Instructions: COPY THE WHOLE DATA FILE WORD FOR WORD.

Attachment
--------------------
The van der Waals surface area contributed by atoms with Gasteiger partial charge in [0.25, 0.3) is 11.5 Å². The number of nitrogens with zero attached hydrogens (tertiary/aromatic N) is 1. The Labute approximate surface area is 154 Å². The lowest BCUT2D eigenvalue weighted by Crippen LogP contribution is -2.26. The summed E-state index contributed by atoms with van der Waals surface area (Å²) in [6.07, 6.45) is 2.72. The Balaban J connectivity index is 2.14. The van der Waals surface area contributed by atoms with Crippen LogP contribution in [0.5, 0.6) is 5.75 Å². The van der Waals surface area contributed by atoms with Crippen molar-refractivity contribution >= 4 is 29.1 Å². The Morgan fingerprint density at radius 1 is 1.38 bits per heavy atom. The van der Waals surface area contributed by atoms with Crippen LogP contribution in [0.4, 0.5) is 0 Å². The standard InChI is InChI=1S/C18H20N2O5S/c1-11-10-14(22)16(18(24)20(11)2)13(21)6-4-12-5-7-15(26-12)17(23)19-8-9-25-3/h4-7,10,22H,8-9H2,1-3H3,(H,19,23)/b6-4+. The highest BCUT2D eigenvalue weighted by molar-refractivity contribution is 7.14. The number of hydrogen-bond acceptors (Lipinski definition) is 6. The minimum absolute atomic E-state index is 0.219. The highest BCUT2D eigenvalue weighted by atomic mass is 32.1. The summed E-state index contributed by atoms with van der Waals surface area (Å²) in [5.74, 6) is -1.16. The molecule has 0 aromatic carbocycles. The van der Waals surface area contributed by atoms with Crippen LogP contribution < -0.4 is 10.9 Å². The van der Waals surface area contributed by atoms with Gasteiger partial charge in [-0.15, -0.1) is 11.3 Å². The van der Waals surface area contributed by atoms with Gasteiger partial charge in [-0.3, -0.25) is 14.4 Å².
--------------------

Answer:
The van der Waals surface area contributed by atoms with Gasteiger partial charge in [0.25, 0.3) is 11.5 Å². The number of nitrogens with zero attached hydrogens (tertiary/aromatic N) is 1. The Labute approximate surface area is 154 Å². The lowest BCUT2D eigenvalue weighted by Crippen LogP contribution is -2.26. The summed E-state index contributed by atoms with van der Waals surface area (Å²) in [6.07, 6.45) is 2.72. The Balaban J connectivity index is 2.14. The van der Waals surface area contributed by atoms with Crippen LogP contribution in [0.5, 0.6) is 5.75 Å². The van der Waals surface area contributed by atoms with Crippen molar-refractivity contribution >= 4 is 29.1 Å². The Morgan fingerprint density at radius 1 is 1.38 bits per heavy atom. The van der Waals surface area contributed by atoms with Crippen LogP contribution in [0.4, 0.5) is 0 Å². The standard InChI is InChI=1S/C18H20N2O5S/c1-11-10-14(22)16(18(24)20(11)2)13(21)6-4-12-5-7-15(26-12)17(23)19-8-9-25-3/h4-7,10,22H,8-9H2,1-3H3,(H,19,23)/b6-4+. The highest BCUT2D eigenvalue weighted by molar-refractivity contribution is 7.14. The number of hydrogen-bond acceptors (Lipinski definition) is 6. The minimum absolute atomic E-state index is 0.219. The highest BCUT2D eigenvalue weighted by atomic mass is 32.1. The summed E-state index contributed by atoms with van der Waals surface area (Å²) in [5.74, 6) is -1.16. The molecule has 0 aromatic carbocycles. The van der Waals surface area contributed by atoms with Crippen LogP contribution < -0.4 is 10.9 Å². The van der Waals surface area contributed by atoms with Gasteiger partial charge in [-0.15, -0.1) is 11.3 Å². The van der Waals surface area contributed by atoms with Gasteiger partial charge in [-0.3, -0.25) is 14.4 Å².